Birmingham startup Linq experiences rapid growth

The trio behind Linq is, from left, CEO Elliott Potter, COO Jared Mattsson and CTO Patrick Sullivan. Photo by Cary Norton.

Elliott Potter had an idea that he thought was so good, he shouted it from the balcony. No really. He literally shouted it from a balcony.

In 2019, while working in Birmingham at the powerhouse tech-oriented delivery service Shipt, Potter and two of his colleagues — Jared Mattsson and Patrick Sullivan — developed a networking platform that allows users to digitally transfer the type of information usually found on a business card through a quick phone tap or scan of a QR code.

They dubbed the product Linq and introduced it at Birmingham’s Sloss Tech conference. During a Q&A session with keynote speaker Alexis Ohanian, co-founder of Reddit, Potter was called to ask a question from his balcony seat. Before the microphone could reach him, Potter yelled, “When are you going to invest outside of Silicon Valley? We’d love to be the first company you invest in.”

To which Ohanian replied, “OK, pitch me Linq.” The crowd chuckled, then grew quiet. Ohanian reiterated, “I’m serious. Pitch me Linq.”

“So, from the balcony I kind of screamed this 30-second pitch,” Potter recalls. “After the conference we showed him the technology and he said, ‘You guys need to pursue this. I really think there is something here.’ That was all the motivation we needed to quit our jobs.”

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Fast forward two years (with an emphasis on fast), and Linq has received approximately $2.5 million in seed capital, started selling products worldwide online, moved into a 6,000-square-foot headquarters in downtown Birmingham, and grown to 13 full-time employees (including several from Shipt), with plans to add an average of one or two more each week through 2022.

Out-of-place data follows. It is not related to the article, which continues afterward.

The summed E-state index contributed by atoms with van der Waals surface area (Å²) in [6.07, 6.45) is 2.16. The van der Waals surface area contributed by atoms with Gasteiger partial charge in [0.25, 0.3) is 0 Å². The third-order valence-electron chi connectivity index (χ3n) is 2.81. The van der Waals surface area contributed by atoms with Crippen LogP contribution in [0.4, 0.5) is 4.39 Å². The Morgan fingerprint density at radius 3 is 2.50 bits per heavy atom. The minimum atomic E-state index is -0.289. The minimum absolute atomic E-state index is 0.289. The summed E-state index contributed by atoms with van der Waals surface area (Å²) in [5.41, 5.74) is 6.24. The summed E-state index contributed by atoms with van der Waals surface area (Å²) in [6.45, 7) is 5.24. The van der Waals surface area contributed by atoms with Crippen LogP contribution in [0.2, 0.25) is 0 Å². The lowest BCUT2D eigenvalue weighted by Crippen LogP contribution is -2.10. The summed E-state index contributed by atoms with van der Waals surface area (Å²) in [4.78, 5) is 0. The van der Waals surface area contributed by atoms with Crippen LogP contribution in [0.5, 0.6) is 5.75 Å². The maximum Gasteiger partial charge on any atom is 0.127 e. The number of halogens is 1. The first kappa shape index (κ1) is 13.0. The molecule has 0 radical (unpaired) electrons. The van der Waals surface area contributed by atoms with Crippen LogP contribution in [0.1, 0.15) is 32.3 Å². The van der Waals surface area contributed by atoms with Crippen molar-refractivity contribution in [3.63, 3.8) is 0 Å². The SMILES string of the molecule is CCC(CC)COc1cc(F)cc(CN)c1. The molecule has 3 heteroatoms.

“This thing is going really fast,” says Potter, who serves as the company’s CEO. “We’re just kind of pushing the idea along.”

The idea actually generated from a different software product the trio created called Sidekiq, which was designed to help small businesses grow their number of Instagram followers. Whenever they were pitching the idea, inevitably they would hand out their business cards. It didn’t take long to realize the irony of promoting their modern technology with an aging form of communication.

“A typical business card didn’t feel like the best way to do this,” Potter says. “First, we’re starting a tech company and want to be tech-forward. But it’s also just an impractical way to get somebody to quickly take action. It’s more of a reference point for later that hopefully they’re not going to lose.

“When I traveled for Shipt, I had stacks of business cards lying in the bottom of my backpack. We just didn’t think it was a good way to represent us and what we were doing. We needed a different way to quickly give people our contact information so they could follow-up.”

Linq originally was developed simply to help them solve that problem. It allows users to download all their contact and website information into a digital card, bracelet or band, and then transfer that info onto a phone with a tap or scan. No app is needed.

“Eventually, people became more interested in that method of sharing information than they were of the idea we were trying to sell,” Potter says. “They’d go. ‘Love the Sidekiq idea, but how do I get one of these digital business cards?’